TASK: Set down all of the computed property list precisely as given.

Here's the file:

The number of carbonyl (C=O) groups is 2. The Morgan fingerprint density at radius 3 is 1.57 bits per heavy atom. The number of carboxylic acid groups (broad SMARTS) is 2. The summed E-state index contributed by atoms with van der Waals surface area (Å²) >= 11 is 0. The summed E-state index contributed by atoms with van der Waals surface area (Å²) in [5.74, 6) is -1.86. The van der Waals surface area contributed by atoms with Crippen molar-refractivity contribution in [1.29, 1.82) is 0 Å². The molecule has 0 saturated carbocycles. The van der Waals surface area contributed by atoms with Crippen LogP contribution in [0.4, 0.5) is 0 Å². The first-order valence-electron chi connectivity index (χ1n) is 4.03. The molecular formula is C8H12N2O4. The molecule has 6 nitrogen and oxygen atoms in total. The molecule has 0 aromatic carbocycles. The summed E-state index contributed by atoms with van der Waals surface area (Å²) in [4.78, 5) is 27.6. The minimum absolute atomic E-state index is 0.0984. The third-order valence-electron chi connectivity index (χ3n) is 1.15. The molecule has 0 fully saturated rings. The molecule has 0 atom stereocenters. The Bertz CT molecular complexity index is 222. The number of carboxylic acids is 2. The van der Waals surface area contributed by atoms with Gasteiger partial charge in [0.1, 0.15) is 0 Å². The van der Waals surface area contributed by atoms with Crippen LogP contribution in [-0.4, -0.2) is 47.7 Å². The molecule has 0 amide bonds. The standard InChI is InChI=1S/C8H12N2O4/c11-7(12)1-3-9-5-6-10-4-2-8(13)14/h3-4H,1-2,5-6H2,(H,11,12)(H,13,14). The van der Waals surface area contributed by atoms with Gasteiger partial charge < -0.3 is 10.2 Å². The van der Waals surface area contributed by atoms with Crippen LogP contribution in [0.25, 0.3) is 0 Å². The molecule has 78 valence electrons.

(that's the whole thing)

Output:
The number of carbonyl (C=O) groups is 2. The Morgan fingerprint density at radius 3 is 1.57 bits per heavy atom. The number of carboxylic acid groups (broad SMARTS) is 2. The summed E-state index contributed by atoms with van der Waals surface area (Å²) >= 11 is 0. The summed E-state index contributed by atoms with van der Waals surface area (Å²) in [5.74, 6) is -1.86. The van der Waals surface area contributed by atoms with Crippen molar-refractivity contribution in [1.29, 1.82) is 0 Å². The molecule has 0 saturated carbocycles. The van der Waals surface area contributed by atoms with Crippen LogP contribution in [0.4, 0.5) is 0 Å². The first-order valence-electron chi connectivity index (χ1n) is 4.03. The molecular formula is C8H12N2O4. The molecule has 6 nitrogen and oxygen atoms in total. The molecule has 0 aromatic carbocycles. The summed E-state index contributed by atoms with van der Waals surface area (Å²) in [4.78, 5) is 27.6. The minimum absolute atomic E-state index is 0.0984. The third-order valence-electron chi connectivity index (χ3n) is 1.15. The molecule has 0 fully saturated rings. The molecule has 0 atom stereocenters. The Bertz CT molecular complexity index is 222. The number of carboxylic acids is 2. The van der Waals surface area contributed by atoms with Gasteiger partial charge in [0.1, 0.15) is 0 Å². The van der Waals surface area contributed by atoms with Crippen LogP contribution in [-0.4, -0.2) is 47.7 Å². The molecule has 0 amide bonds. The standard InChI is InChI=1S/C8H12N2O4/c11-7(12)1-3-9-5-6-10-4-2-8(13)14/h3-4H,1-2,5-6H2,(H,11,12)(H,13,14). The van der Waals surface area contributed by atoms with Gasteiger partial charge < -0.3 is 10.2 Å². The van der Waals surface area contributed by atoms with Crippen LogP contribution in [0.25, 0.3) is 0 Å². The molecule has 78 valence electrons.